Optimising equipment to extract the best AD performance
1 Jun 2022
Anaerobic digestion plant performance depends on reliability and getting the most out of the feedstock. Improved efficiency can be achieved by optimising sludge handling equipment says Sulzer’s Gabriele Casella
Waste streams that feed into a treatment plant can vary enormously, depending on the surrounding industry. Agriculture, abattoirs, breweries, food waste all pose their own challenges in terms of particle size and fiber content, and for the anaerobic digesters, this mix of sludge content has a significant impact.
All sludge handling plants should use some form of macerator or chopper pump in the supply stream. They have two main purposes, to minimize any damage to equipment downstream and to increase the surface area of the solids, maximizing biological process efficiency while reducing the total time required in the digester
If the feedstock supply pump fails due to a blockage then the process starts to fail shortly afterwards. Bacteria responsible for breaking down the sludge and producing the methane will decrease, reducing productivity while fibres in the sludge can cause problems in the pipework and pumps as well as result in the clogging of heat exchangers.
Macerators and grinders can minimise these issues by reducing the length of the fibres and thereby solve the problem.
Review the options
Macerators typically have high energy consumption, whereas grinders use gearboxes and smaller motors, which have a much lower power requirement. Macerators are widely considered as being expensive in terms of running costs and maintenance.
A grinder can deliver significant savings and enable a digester to increase throughput allowing a treatment plant to handle increased sludge volumes without expanding the existing site.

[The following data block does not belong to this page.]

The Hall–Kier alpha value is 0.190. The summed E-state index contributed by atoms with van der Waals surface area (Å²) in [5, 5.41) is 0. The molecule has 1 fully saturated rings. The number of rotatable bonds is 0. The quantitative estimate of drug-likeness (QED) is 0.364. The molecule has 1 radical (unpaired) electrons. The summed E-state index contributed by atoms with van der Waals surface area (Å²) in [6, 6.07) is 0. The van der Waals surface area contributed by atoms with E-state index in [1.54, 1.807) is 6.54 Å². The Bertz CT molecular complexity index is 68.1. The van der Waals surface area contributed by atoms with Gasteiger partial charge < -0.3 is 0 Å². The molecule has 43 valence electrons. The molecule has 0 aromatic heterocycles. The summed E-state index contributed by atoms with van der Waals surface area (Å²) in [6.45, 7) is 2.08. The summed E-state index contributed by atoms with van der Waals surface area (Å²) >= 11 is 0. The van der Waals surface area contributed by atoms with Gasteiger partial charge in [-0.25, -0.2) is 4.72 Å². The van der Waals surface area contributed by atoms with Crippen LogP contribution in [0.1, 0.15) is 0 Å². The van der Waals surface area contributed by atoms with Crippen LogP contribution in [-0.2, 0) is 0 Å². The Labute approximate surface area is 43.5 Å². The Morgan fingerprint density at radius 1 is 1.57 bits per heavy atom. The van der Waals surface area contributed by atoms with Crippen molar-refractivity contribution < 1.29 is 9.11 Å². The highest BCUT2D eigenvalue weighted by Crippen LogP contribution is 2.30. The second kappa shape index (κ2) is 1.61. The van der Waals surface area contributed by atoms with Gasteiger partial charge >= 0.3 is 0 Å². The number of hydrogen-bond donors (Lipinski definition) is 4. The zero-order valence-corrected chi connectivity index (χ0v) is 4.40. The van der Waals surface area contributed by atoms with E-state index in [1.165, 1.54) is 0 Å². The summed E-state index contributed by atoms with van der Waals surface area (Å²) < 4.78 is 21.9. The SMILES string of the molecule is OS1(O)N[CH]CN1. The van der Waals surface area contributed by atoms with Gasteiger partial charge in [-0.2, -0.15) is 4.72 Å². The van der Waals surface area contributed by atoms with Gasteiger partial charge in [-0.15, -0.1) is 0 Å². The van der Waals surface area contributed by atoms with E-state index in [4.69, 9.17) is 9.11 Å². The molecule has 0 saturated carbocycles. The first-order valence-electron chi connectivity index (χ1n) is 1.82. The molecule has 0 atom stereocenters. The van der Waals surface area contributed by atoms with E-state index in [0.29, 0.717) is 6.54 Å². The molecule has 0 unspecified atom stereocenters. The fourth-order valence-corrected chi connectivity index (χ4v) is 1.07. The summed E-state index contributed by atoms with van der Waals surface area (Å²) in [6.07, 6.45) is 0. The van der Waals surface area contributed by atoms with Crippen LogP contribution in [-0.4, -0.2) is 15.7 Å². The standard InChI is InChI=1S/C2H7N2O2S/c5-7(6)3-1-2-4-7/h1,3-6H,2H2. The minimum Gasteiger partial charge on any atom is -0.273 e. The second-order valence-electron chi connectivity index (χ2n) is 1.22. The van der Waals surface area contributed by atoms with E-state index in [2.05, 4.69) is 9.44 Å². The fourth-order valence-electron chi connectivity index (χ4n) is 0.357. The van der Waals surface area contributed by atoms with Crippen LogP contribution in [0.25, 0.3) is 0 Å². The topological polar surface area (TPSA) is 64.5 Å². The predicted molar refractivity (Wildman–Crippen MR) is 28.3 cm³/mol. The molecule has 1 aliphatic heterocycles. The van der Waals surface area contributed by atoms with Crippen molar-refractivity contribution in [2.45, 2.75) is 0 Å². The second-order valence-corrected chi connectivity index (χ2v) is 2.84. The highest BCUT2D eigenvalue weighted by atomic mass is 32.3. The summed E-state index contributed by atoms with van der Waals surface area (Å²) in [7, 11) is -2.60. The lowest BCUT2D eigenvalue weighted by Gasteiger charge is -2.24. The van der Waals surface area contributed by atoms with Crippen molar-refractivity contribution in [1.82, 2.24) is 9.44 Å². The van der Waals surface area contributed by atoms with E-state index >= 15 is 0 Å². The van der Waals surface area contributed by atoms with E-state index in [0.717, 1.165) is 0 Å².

Specification of the most suitable design can be achieved through support from an experienced manufacturer, such as Sulzer, to ensure optimum performance of the digester and equipment downstream. ATEX certification, IP68 rating for complete submersion can also be specified to meet application requirements.
By installing a grinder upstream of the digester, a sludge particle size of less than 10 mm
(in one direction) is expected, giving a greater surface area available for biological activity during digestion. This can lead to a double-digit increase of the methane production rate.
Sludge treatment plants that already have a macerator in place can take some of the load off this equipment by installing a grinder upstream. This can also enable a cutting screen with smaller diameter holes to be installed, reducing the average size of the solid particles even further.
Improved performance from the aerobic digester means greater gas production, which increases the energy generated. This double benefit means a considerable net saving for the treatment plant as well as efficient and effective handling of the sludge.
These improvements can be enhanced with modifications to the equipment upstream of the digester. AD plants require a storage/buffer tank for the feedstock that needs to be kept thoroughly mixed to ensure a homogenous supply to the digester. Mixers can be mounted on the sides or the floor of the buffer tank and the digester itself to keep the solids in suspension, optimising productivity and efficiency.
For any sludge handling process, reliability along with efficiency are crucial factors and both of these can be influenced by careful consideration of the existing installation.
Gabriele Casella is sales manager MEA for Sulzer Water BU